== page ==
Bristol’s iconic Hobbs fashion show returns – with target to raise £10,000 for homeless charity

A long-running Bristol fashion show – and the second largest event of its kind outside London – makes an eagerly-awaited return next month, with all proceeds going to help the city’s homeless.

The Hobbs Show has been hosted by leading Bristol hair salon HOBBS since 1997. The 10 events over the years, which have combined fashion, performance and music, have supported a number of local charities as well as providing a spectacular platform for local performers and artists. 

This year’s show, on Saturday June 16, will support the pioneering local charity Help Bristol’s Homeless. 

Organisers have set a target of £10,000 – enough to convert a disused cargo container into a heated and fully-fitted living unit for a Bristol homeless person.

The event will be held in the Bristol Harbour Hotel, which opened last year in a refurbished former bank on Corn Street built in 1856. The show will take the audience back 160 years as well as providing a modern twist, with performances and fashions reflecting life and entertainment in Victorian England.

Lead sponsor is hairdressing product brand TIGI with the Bristol designer clothing retailer Garment Store having a big presence at the show.

Event organiser and HOBBS owner Doug Hobbs, pictured, said: “Help Bristol’s Homeless is doing incredible work locally to help solve Bristol’s chronic problem of people sleeping rough on our streets and we wanted to play our part by both raising money and promoting the project.

“Jasper Thompson, the man behind Help Bristol’s Homeless, is demonstrating what can be achieved with just a modest amount of financial support, a great deal of good will and an inspired idea. 

“By providing not only a roof over people’s heads, but also a support system to get them back into work and reconnected with their families, he is delivering a joined-up approach that is turning lives around. We’re proud to be supporting this great cause.”

Help Bristol’s Homeless has only been going since the start of 2017, when one individual decided to find a way to help the dozens of people who sleep rough on Bristol’s streets every night, but already it is making waves – nationally and internationally as well as locally.

The project began with a converted bus housing four people on development land at Malago Road, Bedminster, but rapidly took a direction that no-one was expecting.

Jasper Thompson said: “There was a disused cargo container on the site and someone suggested we could put more beds in there during the very cold weather. That was the start. We put a door and windows in there to give it light, and then foam insulation to keep it warm and prevent condensation.

“Other people saw what we were doing and offered to help: generous individuals and companies started either paying for the work to be done, providing equipment such as kitchens and bathrooms, or volunteering to do the work themselves. Some of the people who stay here have skills they’ve been applying too.”

Today, the site has a number of functioning living units, all with showers, kitchens and a living area – with more units on the way. A bus is also being converted into further temporary accommodation, and some smaller containers will shortly begin new lives as a canteen and laundry.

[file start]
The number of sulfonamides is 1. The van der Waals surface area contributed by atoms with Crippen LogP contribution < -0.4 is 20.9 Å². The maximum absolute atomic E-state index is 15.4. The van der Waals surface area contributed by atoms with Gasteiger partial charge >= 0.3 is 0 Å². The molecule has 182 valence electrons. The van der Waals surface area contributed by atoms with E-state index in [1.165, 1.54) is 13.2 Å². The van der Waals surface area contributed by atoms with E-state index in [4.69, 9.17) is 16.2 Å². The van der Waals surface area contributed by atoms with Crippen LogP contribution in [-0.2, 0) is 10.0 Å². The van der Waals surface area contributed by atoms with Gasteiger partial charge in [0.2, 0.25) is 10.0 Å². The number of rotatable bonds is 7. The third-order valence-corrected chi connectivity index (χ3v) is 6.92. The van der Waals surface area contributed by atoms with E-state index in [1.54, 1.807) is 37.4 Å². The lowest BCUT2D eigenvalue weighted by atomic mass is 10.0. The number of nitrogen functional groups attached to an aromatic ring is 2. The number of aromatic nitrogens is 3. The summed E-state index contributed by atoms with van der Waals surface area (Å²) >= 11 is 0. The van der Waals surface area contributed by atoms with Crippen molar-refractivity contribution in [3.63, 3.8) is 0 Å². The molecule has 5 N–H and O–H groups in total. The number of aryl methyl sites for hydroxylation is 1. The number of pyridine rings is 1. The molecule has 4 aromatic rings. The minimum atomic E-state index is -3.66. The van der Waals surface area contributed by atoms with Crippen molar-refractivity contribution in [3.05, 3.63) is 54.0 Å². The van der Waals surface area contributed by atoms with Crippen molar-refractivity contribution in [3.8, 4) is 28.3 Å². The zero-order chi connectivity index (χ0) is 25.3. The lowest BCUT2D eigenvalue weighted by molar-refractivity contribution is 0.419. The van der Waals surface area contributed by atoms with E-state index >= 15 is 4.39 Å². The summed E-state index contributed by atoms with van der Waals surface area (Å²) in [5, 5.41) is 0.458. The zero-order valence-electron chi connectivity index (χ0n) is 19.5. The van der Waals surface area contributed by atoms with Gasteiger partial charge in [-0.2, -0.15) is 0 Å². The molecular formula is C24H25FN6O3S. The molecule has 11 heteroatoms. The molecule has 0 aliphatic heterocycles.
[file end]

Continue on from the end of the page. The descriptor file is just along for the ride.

“We have fairly tight rules about who can stay here,” said Jasper. “No alcohol or drugs are allowed, and our priority is to help people with a local connection. 

“Many complex factors can lead to homelessness, and while it is true that these issues need to be resolved to keep people off the street, we believe that the priority must be to get people into safe, stable and comfortable accommodation. From there, we can help them to improve their own lives and reach their potential.

“We have had councils from all around the country looking to see what we’re doing and several are hoping to emulate what we’ve achieved. We’ve even had representatives from the Dominican Republic keen to take our advice on converting the huge number of empty containers they have into shelters for those displaced by hurricane damage.

“On top of that, the fact that we can house someone decently for just £10,000 is making local authorities realise that this might just be a quick-fix solution for the many people who currently cannot afford to rent or buy their own homes.”

Help Bristol’s Homeless (CIC) is a non-profit, social enterprise and the next stage in the project is to find a more permanent base for the containers at a nearby site in Spring Street. “This land is being developed soon – so we’ll be homeless ourselves then,” said Jasper.

“Converting the next premises will cost around £200,000 – which wouldn’t buy you a one bed apartment in many parts of the city, but we can deliver lots of homes if we can raise that money.

“After that, we are looking to find some serviced land in North Bristol where we can set up a further 20 units.”

Doug Hobbs added: “The tragic fact is that the average age of death of a homeless person is 47 years old and even lower for homeless women at just 43. We’re playing just a small part in helping the homeless problem in Bristol – and local individuals and companies can get involved by sponsoring our event or providing auction items.”

Photo of Doug Hobbs by Jon Craig © JonCraig.co.uk

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